More importantly, digital, as opposed to paper, vouchers are more likely to generate a high return on investment (ROI) as they are assigned to a particular customer whose data is integrated in the till system.
FitzGerald says: “Paper vouchers are prone to all kinds of misuse, there is nothing to prove that a particular person had that voucher assigned to them, it could be anyone redeeming that voucher, there is no way to see real ROI on that.”
She adds: “With vouchers, it can be quite difficult to analyse whether they’ve driven extra business or made a real impact. We want to close the loop by tracking that customer’s journey and see what they did with the vouchers.”
Keeping a watchful eye on how the vouchers were spent means operators can amend their propositions in the future and keep customers on their toes with exciting offers.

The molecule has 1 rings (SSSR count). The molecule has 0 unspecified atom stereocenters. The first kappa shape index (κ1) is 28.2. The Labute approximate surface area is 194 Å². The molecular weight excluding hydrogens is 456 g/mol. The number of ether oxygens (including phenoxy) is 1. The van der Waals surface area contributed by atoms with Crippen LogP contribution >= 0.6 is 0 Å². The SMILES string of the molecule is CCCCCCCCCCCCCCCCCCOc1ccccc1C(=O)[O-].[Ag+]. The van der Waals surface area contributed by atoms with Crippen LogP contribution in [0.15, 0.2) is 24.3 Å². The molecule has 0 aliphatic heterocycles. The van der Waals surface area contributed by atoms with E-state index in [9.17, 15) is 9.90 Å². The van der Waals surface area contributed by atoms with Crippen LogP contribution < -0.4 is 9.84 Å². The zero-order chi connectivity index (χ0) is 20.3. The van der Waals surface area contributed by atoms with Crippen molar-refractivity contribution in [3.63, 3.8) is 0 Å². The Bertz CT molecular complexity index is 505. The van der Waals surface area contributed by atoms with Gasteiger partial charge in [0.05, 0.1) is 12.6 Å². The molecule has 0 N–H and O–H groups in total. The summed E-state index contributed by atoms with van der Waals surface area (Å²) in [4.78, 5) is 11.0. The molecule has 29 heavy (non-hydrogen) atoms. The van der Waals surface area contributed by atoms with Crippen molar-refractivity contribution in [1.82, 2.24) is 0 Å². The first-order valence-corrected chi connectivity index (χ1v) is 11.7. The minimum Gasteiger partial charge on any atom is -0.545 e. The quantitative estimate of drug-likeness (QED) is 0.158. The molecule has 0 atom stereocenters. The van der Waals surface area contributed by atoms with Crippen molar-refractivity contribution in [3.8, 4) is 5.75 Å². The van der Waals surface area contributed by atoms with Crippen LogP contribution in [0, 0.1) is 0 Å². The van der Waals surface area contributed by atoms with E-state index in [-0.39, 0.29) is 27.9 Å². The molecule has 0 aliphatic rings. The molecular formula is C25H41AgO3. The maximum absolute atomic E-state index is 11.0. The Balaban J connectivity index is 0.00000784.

However, with all this technological advancements, there is a chance that more traditional, independent pubs, that do not invest as much money and time in technology, risk being alienated. This may not have an immediate effect, but is likely to put a strain on sites that do not have a strong online or digital presence.
FitzGerald says: “Whether you like it or not, there is a whole different discussion taking place online. If you have a pub that’s not really controlling its online presence, you’re still going to have people on social media and posting their thoughts on TripAdvisor.”
While some pubs may not be ready to invest money into technology if it does not fit into their business ethos, it is certainly an investment worth looking into.
Pubs are catching up with the rest of the hospitality sector. Tailored offers, flexible loyalty schemes and digital re-wards are pushing pubs to outperform their competitors by understanding their customers’ tastes and preferences.
Going the extra mile will only hone an already special relationship between operators and clients.